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Posts Tagged ‘patchwork’

Here are this week’s pictures for the photo scavenger hunt over on Ashley Sisk’s blog. No, I still haven’t managed to post on a Sunday, but Monday is an improvement. Baby steps…

Right, here goes.

Purple.

This beautiful orchid was a gift from some friends. They clearly didn’t know of my track record with orchids, but I am hoping that this will be the one I fail to kill.

Food.

I love the colours of these pulses, and really enjoyed swirling them round to get different combinations of colour and shape.

In disguise.

This is a mask I bought in Venice – not one from the touristy mask shops that are everywhere, but from one of the few proper mask makers who work in papier mache. (The Italian for papier mache is ‘cartapesta’, which I think is a very pleasing word.) I chose a mask style called ‘La Civetta‘ (The Flirt) which is the type worn by the female characters in the Commedia Dell’Arte.

Shapes.

This is a vintage ‘Double Wedding Rings’ quilt that I picked up for a song on Ebay. I love the shapes, both of the pieces (the circles are made of various trapeziod and diamond shapes) and the geometric patterns on some of the fabric prints – and then of course, there’s the swirling shapes of the quilting.

Photographer’s choice.

This is a picture I took this week by the river. I really like the way the autumn colour is just coming in – the yellows and oranges pushing inexorably against the green.

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I’m a bit late posting about this, but thought you might like to see some pictures from this year’s Festival of Quilts, held at Birmingham NEC last week. We took the train up, and despite delays, we had a lovely time.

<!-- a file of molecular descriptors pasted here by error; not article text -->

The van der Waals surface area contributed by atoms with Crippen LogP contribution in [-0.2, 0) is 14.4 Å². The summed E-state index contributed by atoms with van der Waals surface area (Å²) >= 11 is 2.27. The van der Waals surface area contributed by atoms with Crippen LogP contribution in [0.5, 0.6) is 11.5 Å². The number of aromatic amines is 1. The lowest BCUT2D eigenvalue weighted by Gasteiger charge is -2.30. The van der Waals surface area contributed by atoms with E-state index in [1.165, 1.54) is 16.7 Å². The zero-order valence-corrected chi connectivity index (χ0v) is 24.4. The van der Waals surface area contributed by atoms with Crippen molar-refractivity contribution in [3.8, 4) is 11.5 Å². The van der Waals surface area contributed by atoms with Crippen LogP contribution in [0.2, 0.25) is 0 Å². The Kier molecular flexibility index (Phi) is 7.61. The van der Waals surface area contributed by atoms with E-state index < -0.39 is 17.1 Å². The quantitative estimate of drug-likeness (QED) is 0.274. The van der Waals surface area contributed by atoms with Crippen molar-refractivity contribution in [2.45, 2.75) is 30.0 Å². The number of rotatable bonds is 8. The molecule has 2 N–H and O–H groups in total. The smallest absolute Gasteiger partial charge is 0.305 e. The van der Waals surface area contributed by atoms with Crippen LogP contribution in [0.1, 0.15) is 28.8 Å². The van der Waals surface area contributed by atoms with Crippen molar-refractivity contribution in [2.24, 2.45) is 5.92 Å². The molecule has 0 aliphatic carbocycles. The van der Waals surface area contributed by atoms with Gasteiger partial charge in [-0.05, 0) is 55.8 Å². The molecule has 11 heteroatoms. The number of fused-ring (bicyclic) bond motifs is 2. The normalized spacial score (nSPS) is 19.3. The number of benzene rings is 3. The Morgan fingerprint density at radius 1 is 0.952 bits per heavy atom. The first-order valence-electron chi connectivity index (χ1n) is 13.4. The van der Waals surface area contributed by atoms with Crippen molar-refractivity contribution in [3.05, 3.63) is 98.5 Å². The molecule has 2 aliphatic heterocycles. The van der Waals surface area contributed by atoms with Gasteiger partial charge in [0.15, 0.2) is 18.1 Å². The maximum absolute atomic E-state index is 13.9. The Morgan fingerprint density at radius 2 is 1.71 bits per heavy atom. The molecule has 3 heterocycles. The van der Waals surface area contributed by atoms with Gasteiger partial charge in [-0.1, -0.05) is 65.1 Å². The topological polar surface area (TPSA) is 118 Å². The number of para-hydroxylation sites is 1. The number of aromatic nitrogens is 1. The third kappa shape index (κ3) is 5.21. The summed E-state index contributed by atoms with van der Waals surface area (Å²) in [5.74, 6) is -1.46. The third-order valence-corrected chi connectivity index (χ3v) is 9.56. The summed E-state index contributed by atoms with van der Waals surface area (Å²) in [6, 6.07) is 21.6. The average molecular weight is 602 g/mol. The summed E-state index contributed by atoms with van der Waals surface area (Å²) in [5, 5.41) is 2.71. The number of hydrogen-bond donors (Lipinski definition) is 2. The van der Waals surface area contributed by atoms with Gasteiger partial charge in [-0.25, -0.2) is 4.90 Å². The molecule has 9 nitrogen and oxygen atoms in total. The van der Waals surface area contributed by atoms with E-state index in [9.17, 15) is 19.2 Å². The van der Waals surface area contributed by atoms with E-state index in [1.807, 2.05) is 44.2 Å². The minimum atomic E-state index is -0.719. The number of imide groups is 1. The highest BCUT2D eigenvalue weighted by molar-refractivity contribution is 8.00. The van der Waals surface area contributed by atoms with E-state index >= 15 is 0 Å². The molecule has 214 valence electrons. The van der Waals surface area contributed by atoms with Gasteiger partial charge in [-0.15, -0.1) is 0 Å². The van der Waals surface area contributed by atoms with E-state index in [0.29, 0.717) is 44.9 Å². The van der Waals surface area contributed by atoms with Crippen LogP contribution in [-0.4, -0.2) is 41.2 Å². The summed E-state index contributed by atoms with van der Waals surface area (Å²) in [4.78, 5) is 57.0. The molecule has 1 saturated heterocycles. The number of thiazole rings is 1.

The lighting was much better this year, so I was able to get much better pictures of the Traditional Quilts. Last year I was totally blown away by the art and contemporary quilts, but this year, although there were some amazing quilts on display, I found myself satisfied with a quick glance at most of them. Talking to others, this was the general impression. Maybe last year was an exceptionally good year. However, there were still some lovely pieces of work:

I really liked the colours in this – and the techniques and shapes in the quilting were lovely. (They should show up if you enlarge the picture).

I’m not really one for the Union-Flag-everywhere trend, but I did think this was clever – it’s made up of lots of smaller Union flags, in all orientations. It doesn’t really show in the picture, but the fabric choice is really clever.

The picture didn’t come out brilliantly, but I just loved the colours and movement in this.

I loved this one. I heard some people commenting that ‘it didn’t make sense’ and helpfully pointed out that it was a Welsh alphabet quilt, and did make sense if you spoke Welsh. It was gorgeous – beautifully done and some lovely pictures.

I especially loved this little chap, for ‘Dd is for Ddraig’:

Again, great colours, amazing cutting and sewing and lovely fabrics:

The art history student in me appreciated this one:

And this one was lovely – my second favourite fish quilt of the show.

Because this was my favourite:

Here’s a detail:

I love the combination of shiny, plain and the odd unexpected floral.

But if the art quilts weren’t perhaps as good as last year, the traditional ones (which I adore anyway) were mindblowing. Absolutely amazing. There were also big crowds around some of them, which meant I couldn’t get good photos, but I hope the following will give an idea of what I mean!

I only took one photo of the quilts as they’re displayed – don’t know why as it gives quite a good idea of the scope and range of quilts on display:

The work on this was meticulous.

A lovely take on the traditional hexagon flowers:

This was utterly traditional but the colour choice makes it look fresh and modern, I think.

I love this. I want it for my bed:

Again, great colours and absolutely meticulous cutting and stitching:

I love – and admire – wholecloth quilts, and there were a few on display. They are just breathtaking, in an unassuming way:

And this was the winner in the traditional quilts section. And I can quite see why.

Here’s a detail:

But possibly my favourite quilt was this one, called ‘Becky’s Dresses’:

Beautiful, hand made, hand-smocked dresses, incorporated, very cleverly, into a quilt.